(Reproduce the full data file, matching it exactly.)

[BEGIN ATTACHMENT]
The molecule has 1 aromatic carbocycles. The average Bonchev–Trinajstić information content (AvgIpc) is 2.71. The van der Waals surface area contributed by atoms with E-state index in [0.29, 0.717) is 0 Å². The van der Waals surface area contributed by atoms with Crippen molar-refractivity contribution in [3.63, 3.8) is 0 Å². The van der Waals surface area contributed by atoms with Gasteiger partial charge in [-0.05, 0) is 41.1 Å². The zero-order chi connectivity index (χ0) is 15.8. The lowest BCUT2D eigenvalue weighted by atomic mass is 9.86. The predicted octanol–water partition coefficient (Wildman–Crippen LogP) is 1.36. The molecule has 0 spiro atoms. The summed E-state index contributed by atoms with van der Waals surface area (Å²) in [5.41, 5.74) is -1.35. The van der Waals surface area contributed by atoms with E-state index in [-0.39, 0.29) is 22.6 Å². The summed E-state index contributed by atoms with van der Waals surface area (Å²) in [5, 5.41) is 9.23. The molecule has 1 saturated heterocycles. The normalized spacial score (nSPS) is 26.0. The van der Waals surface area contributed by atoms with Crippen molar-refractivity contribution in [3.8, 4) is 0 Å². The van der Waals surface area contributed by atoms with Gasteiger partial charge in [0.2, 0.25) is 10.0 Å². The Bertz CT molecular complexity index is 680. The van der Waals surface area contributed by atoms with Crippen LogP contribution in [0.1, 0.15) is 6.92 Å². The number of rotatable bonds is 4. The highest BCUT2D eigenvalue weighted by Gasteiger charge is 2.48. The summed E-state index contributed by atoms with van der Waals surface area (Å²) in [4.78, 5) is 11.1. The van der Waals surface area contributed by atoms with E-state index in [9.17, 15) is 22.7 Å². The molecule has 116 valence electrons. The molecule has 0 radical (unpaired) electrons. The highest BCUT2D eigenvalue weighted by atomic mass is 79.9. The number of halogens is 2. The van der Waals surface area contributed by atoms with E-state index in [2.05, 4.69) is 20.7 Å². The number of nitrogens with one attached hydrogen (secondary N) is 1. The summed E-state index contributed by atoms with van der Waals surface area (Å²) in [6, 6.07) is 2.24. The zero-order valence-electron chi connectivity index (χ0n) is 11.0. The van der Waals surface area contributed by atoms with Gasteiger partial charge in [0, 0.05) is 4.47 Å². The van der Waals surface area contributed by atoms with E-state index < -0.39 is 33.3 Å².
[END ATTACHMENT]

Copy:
The molecule has 1 aromatic carbocycles. The average Bonchev–Trinajstić information content (AvgIpc) is 2.71. The van der Waals surface area contributed by atoms with E-state index in [0.29, 0.717) is 0 Å². The van der Waals surface area contributed by atoms with Crippen molar-refractivity contribution in [3.63, 3.8) is 0 Å². The van der Waals surface area contributed by atoms with Gasteiger partial charge in [-0.05, 0) is 41.1 Å². The zero-order chi connectivity index (χ0) is 15.8. The lowest BCUT2D eigenvalue weighted by atomic mass is 9.86. The predicted octanol–water partition coefficient (Wildman–Crippen LogP) is 1.36. The molecule has 0 spiro atoms. The summed E-state index contributed by atoms with van der Waals surface area (Å²) in [5.41, 5.74) is -1.35. The van der Waals surface area contributed by atoms with E-state index in [-0.39, 0.29) is 22.6 Å². The summed E-state index contributed by atoms with van der Waals surface area (Å²) in [5, 5.41) is 9.23. The molecule has 1 saturated heterocycles. The normalized spacial score (nSPS) is 26.0. The van der Waals surface area contributed by atoms with Crippen molar-refractivity contribution in [3.8, 4) is 0 Å². The van der Waals surface area contributed by atoms with Gasteiger partial charge in [0.2, 0.25) is 10.0 Å². The Bertz CT molecular complexity index is 680. The van der Waals surface area contributed by atoms with Crippen LogP contribution in [0.1, 0.15) is 6.92 Å². The number of rotatable bonds is 4. The highest BCUT2D eigenvalue weighted by Gasteiger charge is 2.48. The summed E-state index contributed by atoms with van der Waals surface area (Å²) in [4.78, 5) is 11.1. The van der Waals surface area contributed by atoms with E-state index in [9.17, 15) is 22.7 Å². The molecule has 116 valence electrons. The molecule has 0 radical (unpaired) electrons. The highest BCUT2D eigenvalue weighted by atomic mass is 79.9. The number of halogens is 2. The van der Waals surface area contributed by atoms with E-state index in [2.05, 4.69) is 20.7 Å². The number of nitrogens with one attached hydrogen (secondary N) is 1. The summed E-state index contributed by atoms with van der Waals surface area (Å²) in [6, 6.07) is 2.24. The zero-order valence-electron chi connectivity index (χ0n) is 11.0. The van der Waals surface area contributed by atoms with Gasteiger partial charge in [0, 0.05) is 4.47 Å². The van der Waals surface area contributed by atoms with E-state index < -0.39 is 33.3 Å².